Tuesday, January 11
Being Prepared: Kitchen
I just want to say right now that I not advocating hoarding of any kind. I think that is a dangerous, expensive, slippery slope that I do not want to fall down. I have first hand experience in seeing what hoarding is like. My husband and I were in charge of cleaning out a relatives house after a long period of limbo - a house full of stuff with no one living there. Depression-era mentality mixed with dimensia and probably loneliness is something I do wish on anyone. In this case, it caused hoarding and obsessive saving of every little thing.
Although there is something to be said for saving things for future use and having what you need on hand, there is a thing as too much. For example, the above mentioned home was full of aluminum canned goods so old that the bottoms had rusted out and the food long since gone. There were suitcases stored under beds with brand new clothes packed inside, just in case there was a disaster of some kind, all destroyed by mold and time. Every available space, not matter how small, was packed to the limits with stuff. Just stuff. The desire to buy and to store away had reached an unhealthy level.
And I don't want to reach that level. Ever.
But I do believe in being prepared.
And I have started cleaning out, stocking up and evaluating. Step 1: kitchen.
I cleaned out my kitchen cupboards and took stock of what I have, what I need and what I can get rid of. I have plenty of canned goods, I need sugar and I can get rid of some of the nick-knacks that I seem to accumulate without knowing.
I operate under the rule that we should have enough food in the house to keep us in three-meal-a-day status for one month. I place a great deal of trust in rice, dried beans, flour for bread making, and the necessary staples to prepare a basic meal. This also includes having enough pet food for Snowy and the cats, as well as feed for the chickens.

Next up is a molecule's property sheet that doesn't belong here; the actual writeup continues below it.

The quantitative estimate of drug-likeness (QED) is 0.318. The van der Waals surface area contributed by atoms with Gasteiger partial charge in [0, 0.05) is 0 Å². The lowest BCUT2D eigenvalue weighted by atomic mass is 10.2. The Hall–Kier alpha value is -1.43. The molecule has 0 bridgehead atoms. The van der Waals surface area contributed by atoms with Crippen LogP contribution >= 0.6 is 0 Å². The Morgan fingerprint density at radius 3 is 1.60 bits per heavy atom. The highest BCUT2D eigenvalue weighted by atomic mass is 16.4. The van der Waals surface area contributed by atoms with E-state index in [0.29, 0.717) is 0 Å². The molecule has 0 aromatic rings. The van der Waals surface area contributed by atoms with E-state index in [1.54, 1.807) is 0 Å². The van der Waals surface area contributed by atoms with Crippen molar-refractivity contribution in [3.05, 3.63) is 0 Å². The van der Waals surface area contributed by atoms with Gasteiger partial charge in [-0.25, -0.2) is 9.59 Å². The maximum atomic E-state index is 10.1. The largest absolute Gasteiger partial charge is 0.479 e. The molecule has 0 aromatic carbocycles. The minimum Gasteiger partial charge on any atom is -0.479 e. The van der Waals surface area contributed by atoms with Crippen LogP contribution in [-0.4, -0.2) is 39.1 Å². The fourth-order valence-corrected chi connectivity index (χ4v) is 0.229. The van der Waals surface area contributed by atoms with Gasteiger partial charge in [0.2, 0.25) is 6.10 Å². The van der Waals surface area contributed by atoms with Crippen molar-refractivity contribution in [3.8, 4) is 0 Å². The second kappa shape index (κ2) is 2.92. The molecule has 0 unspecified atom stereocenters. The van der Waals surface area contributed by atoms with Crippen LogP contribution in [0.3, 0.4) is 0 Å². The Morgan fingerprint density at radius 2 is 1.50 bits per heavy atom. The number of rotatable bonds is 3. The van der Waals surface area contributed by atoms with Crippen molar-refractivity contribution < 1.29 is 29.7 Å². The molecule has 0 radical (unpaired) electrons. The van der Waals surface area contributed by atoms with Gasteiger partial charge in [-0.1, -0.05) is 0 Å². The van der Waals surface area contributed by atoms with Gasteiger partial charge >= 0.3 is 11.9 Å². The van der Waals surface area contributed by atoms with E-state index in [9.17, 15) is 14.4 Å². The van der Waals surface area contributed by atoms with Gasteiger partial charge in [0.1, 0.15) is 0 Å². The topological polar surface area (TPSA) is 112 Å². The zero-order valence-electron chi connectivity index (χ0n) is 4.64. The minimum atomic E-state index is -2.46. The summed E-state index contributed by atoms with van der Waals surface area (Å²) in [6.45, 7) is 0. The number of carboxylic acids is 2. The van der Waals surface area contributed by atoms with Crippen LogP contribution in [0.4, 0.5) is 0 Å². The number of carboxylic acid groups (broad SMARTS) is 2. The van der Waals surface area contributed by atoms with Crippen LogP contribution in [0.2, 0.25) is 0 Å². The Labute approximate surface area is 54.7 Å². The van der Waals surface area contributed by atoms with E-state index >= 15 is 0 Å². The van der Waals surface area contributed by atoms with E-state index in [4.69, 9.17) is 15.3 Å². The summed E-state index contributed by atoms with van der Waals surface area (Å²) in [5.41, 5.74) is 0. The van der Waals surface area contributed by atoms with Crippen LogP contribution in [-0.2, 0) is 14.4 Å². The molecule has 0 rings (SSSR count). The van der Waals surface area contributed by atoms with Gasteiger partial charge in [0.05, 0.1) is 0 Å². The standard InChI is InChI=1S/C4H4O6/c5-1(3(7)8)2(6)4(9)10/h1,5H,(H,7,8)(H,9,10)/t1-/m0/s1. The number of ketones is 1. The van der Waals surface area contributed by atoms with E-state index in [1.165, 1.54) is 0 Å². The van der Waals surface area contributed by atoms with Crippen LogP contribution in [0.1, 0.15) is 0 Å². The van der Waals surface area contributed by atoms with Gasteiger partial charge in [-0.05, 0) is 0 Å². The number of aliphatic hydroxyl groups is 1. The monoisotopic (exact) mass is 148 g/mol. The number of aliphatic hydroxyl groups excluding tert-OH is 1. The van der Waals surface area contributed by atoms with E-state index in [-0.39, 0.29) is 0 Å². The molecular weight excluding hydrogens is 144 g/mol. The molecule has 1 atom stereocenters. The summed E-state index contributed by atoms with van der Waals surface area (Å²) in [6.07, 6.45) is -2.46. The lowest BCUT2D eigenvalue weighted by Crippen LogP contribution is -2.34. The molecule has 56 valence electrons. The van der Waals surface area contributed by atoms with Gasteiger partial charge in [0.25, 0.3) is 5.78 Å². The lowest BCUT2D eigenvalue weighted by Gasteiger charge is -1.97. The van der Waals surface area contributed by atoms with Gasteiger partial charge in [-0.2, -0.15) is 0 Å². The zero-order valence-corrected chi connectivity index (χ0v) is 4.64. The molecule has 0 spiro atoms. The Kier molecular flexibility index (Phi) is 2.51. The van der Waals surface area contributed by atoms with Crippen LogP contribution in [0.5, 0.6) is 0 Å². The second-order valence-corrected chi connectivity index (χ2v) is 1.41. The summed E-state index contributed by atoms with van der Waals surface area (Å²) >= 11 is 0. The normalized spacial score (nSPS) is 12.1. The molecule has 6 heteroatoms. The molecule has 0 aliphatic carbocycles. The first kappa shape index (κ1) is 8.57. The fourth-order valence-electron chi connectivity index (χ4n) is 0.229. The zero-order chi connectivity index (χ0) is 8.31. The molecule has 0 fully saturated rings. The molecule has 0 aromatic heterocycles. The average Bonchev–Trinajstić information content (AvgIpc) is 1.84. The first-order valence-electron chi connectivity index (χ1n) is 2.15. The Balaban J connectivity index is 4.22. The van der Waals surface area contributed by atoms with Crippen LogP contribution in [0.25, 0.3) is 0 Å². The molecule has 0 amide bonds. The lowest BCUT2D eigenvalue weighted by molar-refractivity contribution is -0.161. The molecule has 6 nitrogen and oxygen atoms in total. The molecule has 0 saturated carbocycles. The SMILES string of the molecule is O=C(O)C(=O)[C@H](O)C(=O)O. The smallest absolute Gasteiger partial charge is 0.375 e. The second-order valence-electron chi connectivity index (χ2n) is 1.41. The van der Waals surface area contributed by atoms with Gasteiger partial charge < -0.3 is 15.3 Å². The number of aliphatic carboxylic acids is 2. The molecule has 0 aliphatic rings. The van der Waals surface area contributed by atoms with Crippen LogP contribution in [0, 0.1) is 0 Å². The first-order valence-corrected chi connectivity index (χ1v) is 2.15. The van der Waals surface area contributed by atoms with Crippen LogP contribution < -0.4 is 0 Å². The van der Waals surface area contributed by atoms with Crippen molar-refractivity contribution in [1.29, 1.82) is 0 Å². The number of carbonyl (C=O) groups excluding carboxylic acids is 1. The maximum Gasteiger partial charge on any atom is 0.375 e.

Again, I am not advocating hoarding, but I do think it is wise to have a small stash of food that will keep well just in case. Some people say to buy items such as dried beans and peas in bulk and store them in air-tight containers. This sounds like a good idea to me, but I know that they will not last forever. I don't want someone coming into my home many, many years from now and finding the remains of bean and pea food storage gone bad. I only get as much as I know that I will use in the time it will take to run the course of its shelf life.
I also made sure I have plenty of good pots and pans and the basics of cooking supplies, including a small propane cook stove if the power goes out. If we had a wood burning stove we could cook on that but since the pellet stove does not produce enough radiant heat, we can not cook on it.
A portable generator will keep the fridge going, but in the winter the front porch and a pile of snow will mostly do the trick.
Bottom line is that I want to be prepared and I want to have the hard knowledge that I will be able to care for myself and my family if the days comes when I need to. And even though I recently read World Made By Hand, I am not anticipating the meltdown of society. Blizzards and ice storms are something we deal with in New York and that is what I am talking about being prepared for - a week without access to the grocery store.
Something to consider doing: Don't go to the grocery store for one full week. (make sure you have essentials in the house beforehand). See what you run out of. What you wish you had. See what you can do without.
Necessity will show you what you need to keep a good supply of. There is no sense in having a cupboard full of refried beans if no one in your family likes them. (we are just talking a week or two here, we are not starving).
What substitutes could you make if you had to? Honey instead of sugar?
Not everyones idea of fun, I know, but it will get you thinking.